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Friday, December 26, 2008

LibraryThing Early Review

Garner on Writing and Language
by Bryan A Garner

What a fabulous book!

I love and collect books about English usage and history, but this one is unique. I was surprised to receive the envelope from the American Bar Association, as I had not picked it up as being targeted at legal writing. However as Bryan Garner says somewhere, law is traditionally considered an educated profession, and thus I conclude that the book is suitable for any person wishing to write in an educated manner. And yet, having challenged my expectations for a book on language by being about legal writing, it then challenged my expectations for a book on legal writing by being fun and funny. Just check out "octopus, octopi, octopodes" in the index, to see what I mean. There are extensive and useful lists of references and suggestions, and it is fun to think that I might have to write Mr Garner a note suggesting a couple of books he should look at, if not include in future editions.

It is also worth saying that I was strongly and delightfully reminded of the tone of Strunk and White in "The Elements of Style": both practical and American in character.

This book will be a pleasure to keep by the desk as a reference, and to rummage around in during a spare moment, for fun. And I will be suggesting it to the school library where I volunteer as a reference work to acquire.

More about opera manga (Yeah, more!)

P Craig Russell has beautifully captured The Magic Flute in his graphic version. The work exceeded my expectations, doing such things as giving a sense of the overture in graphic format and remaining true to the traditional costuming ideas associated with the characters. I am now lending it around to my opera-buff friends, but I look forward to getting it back to rummage around in again. Naturally my kids were curious and have peeked in and around it, too, but it is a bit long and forbidding to sit down and read, even for me, I must admit.

In contrast, the manga version of La Bohéme was short and simple. Better as a synopsis perhaps, than a traditional synopsis, but not without fault. I was sorry to see my favourite part of the story overlooked in this version - when the friends sell the last of their meagre possessions to try and buy medicine for Mimi when it is already too late - and there was a grammatical error, but the drawings were sweet and the text rang true to the words of the opera. Bravo Vancouver Opera! It is the way forward, for sure.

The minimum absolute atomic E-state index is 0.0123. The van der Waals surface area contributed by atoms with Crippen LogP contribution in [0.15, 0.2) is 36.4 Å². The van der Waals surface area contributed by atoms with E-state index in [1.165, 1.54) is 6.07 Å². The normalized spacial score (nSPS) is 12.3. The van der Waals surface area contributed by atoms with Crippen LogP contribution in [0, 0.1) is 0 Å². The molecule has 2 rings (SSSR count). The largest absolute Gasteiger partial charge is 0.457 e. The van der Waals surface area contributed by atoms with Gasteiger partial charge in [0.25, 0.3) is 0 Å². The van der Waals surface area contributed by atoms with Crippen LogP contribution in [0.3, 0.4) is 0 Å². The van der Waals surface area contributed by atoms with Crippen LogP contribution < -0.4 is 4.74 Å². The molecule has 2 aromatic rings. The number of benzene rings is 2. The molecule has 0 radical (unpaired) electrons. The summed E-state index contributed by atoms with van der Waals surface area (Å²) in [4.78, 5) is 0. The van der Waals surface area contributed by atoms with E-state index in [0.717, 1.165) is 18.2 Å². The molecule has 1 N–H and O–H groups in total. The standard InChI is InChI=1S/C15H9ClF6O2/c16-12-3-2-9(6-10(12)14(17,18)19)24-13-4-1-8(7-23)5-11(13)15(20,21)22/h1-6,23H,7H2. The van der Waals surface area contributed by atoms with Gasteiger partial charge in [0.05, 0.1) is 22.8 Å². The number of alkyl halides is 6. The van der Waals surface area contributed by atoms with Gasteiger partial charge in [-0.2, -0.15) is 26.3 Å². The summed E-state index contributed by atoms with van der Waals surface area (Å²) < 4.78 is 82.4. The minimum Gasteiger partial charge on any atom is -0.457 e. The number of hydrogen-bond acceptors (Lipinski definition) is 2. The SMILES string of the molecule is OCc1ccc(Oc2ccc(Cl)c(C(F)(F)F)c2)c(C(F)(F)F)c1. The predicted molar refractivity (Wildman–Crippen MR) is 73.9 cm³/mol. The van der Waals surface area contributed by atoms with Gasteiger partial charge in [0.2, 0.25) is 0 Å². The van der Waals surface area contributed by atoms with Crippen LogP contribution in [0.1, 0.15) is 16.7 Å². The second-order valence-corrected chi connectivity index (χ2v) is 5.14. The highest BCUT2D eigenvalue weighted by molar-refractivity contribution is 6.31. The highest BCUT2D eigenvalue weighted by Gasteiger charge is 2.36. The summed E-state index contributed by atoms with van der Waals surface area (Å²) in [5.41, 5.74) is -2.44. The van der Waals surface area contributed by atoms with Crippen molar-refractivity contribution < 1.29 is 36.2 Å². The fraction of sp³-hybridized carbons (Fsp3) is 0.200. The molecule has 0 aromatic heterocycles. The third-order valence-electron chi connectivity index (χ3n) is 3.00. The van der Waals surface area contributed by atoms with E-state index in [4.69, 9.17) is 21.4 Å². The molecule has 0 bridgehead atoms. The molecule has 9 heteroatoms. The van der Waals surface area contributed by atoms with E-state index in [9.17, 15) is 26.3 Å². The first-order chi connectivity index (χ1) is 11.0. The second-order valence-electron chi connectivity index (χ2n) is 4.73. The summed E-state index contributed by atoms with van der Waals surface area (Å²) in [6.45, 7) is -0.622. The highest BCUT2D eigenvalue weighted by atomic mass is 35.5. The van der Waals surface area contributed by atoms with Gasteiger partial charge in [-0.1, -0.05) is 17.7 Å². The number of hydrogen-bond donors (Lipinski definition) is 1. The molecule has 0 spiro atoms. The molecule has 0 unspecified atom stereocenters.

The Nervous Marigold's Best Reads of 2008

So...I read almost 75 books this year, although a lot of them were in the Young Reader or Young Adult categories, meaning I could read more in less time. I am just partway through The Book Thief by Markus Zusak, and loving it so much that I felt I had to create a Top Ten list for the year in order to show how good it is. Then, I went to my LibraryThing tag "2008" to choose the rest of the list. Magically, it came out to exactly ten books - no padding, nothing left out. Without further ado, here they are, divided into fiction and non-fiction, in alphabetical order by author:

Best Fiction read in 2008: (None of which were published in 2008!)

Andrea Camilleri
Il colore del sole: romanzo (2007)
I loved this for the fun of the idea and the language, and because I love art and I love Caravaggio, and I love Camilleri's other books.

Michael Chabon
The Yiddish Policeman's Union: a novel (2007)
I loved this because it was so funny that I laughed out loud, and I love the ideas of alternate reality and five minutes in the future, and I love a smart-ass, which would be not only most of the characters, but Chabon himself.

Kate DiCamillo
The Miraculous Journey of Edward Tulane (2003)
This book I loved because the language was beautiful, and that is rare enough in books intended for grown-ups, let alone those intended for children. I cried with my child's teacher over some turns the story takes.

Barbara Kingsolver
The Poisonwood Bible: a novel (1998)
I am really late coming to the Kingsolver party, but this is an absolutely exquisite book that deserves its reputation.

Markus Zusak
The Book Thief (2005)
This is the book that I loved so much it inspired me to rank the best reads of the year. A well-documented subject covered in an odd and moving way. Funnily, not really a book about books.

Best Non-fiction read in 2008

Pierre Bayard
How to Talk About Books You Haven't Read (2007)
Awesome! Knowing what the book means in our culture is more than half of knowing the book. Nobody reads it all. How freeing. How fun!

Daoud Hari
The Translator: A Tribesman's Memoir of Darfur (2008)
So sad and so simply written, the author's voice is that of a child unable to dissemble. An incredible one-two punch to read in the same year as Kingsolver's Poisonwood Bible.

Chip Heath and Dan Heath
Made to Stick: Why Some Ideas Survive and Others Die (2007)
Such an interesting analysis of marketing, which is a front-of-mind topic with me, always. Lots of cool ideas.

Daniel Pink
A Whole New Mind: Why Right-Brainers Will Rule the Future (2006)
I am glad I read this before the shifting in the world economy turned into a scary roller-coaster. The changes are fundamental, and still evolving. This book gives a kind of paradigm through which to understand how it will be going.